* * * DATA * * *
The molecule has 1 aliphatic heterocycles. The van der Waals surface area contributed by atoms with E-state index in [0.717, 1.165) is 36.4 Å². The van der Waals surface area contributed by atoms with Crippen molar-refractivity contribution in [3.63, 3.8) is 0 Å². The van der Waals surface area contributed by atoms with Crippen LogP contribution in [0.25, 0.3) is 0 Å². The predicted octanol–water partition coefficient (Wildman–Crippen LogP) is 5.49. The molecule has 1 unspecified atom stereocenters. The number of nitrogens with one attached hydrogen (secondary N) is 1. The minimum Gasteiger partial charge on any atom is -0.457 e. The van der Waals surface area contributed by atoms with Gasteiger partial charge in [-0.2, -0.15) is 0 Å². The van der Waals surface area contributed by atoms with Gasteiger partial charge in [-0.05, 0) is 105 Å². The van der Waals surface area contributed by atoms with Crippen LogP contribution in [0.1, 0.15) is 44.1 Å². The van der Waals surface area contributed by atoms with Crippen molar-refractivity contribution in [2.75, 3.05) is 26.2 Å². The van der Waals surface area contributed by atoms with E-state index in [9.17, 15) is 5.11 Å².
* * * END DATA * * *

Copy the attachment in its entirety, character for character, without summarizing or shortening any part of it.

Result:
The molecule has 1 aliphatic heterocycles. The van der Waals surface area contributed by atoms with E-state index in [0.717, 1.165) is 36.4 Å². The van der Waals surface area contributed by atoms with Crippen molar-refractivity contribution in [3.63, 3.8) is 0 Å². The van der Waals surface area contributed by atoms with Crippen LogP contribution in [0.25, 0.3) is 0 Å². The predicted octanol–water partition coefficient (Wildman–Crippen LogP) is 5.49. The molecule has 1 unspecified atom stereocenters. The number of nitrogens with one attached hydrogen (secondary N) is 1. The minimum Gasteiger partial charge on any atom is -0.457 e. The van der Waals surface area contributed by atoms with Gasteiger partial charge in [-0.2, -0.15) is 0 Å². The van der Waals surface area contributed by atoms with Gasteiger partial charge in [-0.05, 0) is 105 Å². The van der Waals surface area contributed by atoms with Crippen LogP contribution in [0.1, 0.15) is 44.1 Å². The van der Waals surface area contributed by atoms with Crippen molar-refractivity contribution in [2.75, 3.05) is 26.2 Å². The van der Waals surface area contributed by atoms with E-state index in [9.17, 15) is 5.11 Å².